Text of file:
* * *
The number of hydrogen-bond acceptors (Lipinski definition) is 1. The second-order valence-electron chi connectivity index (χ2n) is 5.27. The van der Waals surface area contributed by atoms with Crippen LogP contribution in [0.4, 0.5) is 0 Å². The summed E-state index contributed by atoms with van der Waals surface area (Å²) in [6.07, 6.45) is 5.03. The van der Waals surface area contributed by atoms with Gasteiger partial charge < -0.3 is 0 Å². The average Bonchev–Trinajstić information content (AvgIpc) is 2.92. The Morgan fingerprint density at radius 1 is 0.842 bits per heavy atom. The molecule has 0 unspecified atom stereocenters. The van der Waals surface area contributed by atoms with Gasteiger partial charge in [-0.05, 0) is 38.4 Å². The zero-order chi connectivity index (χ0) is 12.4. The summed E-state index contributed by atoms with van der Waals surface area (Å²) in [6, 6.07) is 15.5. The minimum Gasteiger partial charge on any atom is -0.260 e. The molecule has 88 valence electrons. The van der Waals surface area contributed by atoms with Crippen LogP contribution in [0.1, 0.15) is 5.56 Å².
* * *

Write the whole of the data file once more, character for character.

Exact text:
The number of hydrogen-bond acceptors (Lipinski definition) is 1. The second-order valence-electron chi connectivity index (χ2n) is 5.27. The van der Waals surface area contributed by atoms with Crippen LogP contribution in [0.4, 0.5) is 0 Å². The summed E-state index contributed by atoms with van der Waals surface area (Å²) in [6.07, 6.45) is 5.03. The van der Waals surface area contributed by atoms with Gasteiger partial charge < -0.3 is 0 Å². The average Bonchev–Trinajstić information content (AvgIpc) is 2.92. The Morgan fingerprint density at radius 1 is 0.842 bits per heavy atom. The molecule has 0 unspecified atom stereocenters. The van der Waals surface area contributed by atoms with Gasteiger partial charge in [-0.05, 0) is 38.4 Å². The zero-order chi connectivity index (χ0) is 12.4. The summed E-state index contributed by atoms with van der Waals surface area (Å²) in [6, 6.07) is 15.5. The minimum Gasteiger partial charge on any atom is -0.260 e. The molecule has 88 valence electrons. The van der Waals surface area contributed by atoms with Crippen LogP contribution in [0.1, 0.15) is 5.56 Å².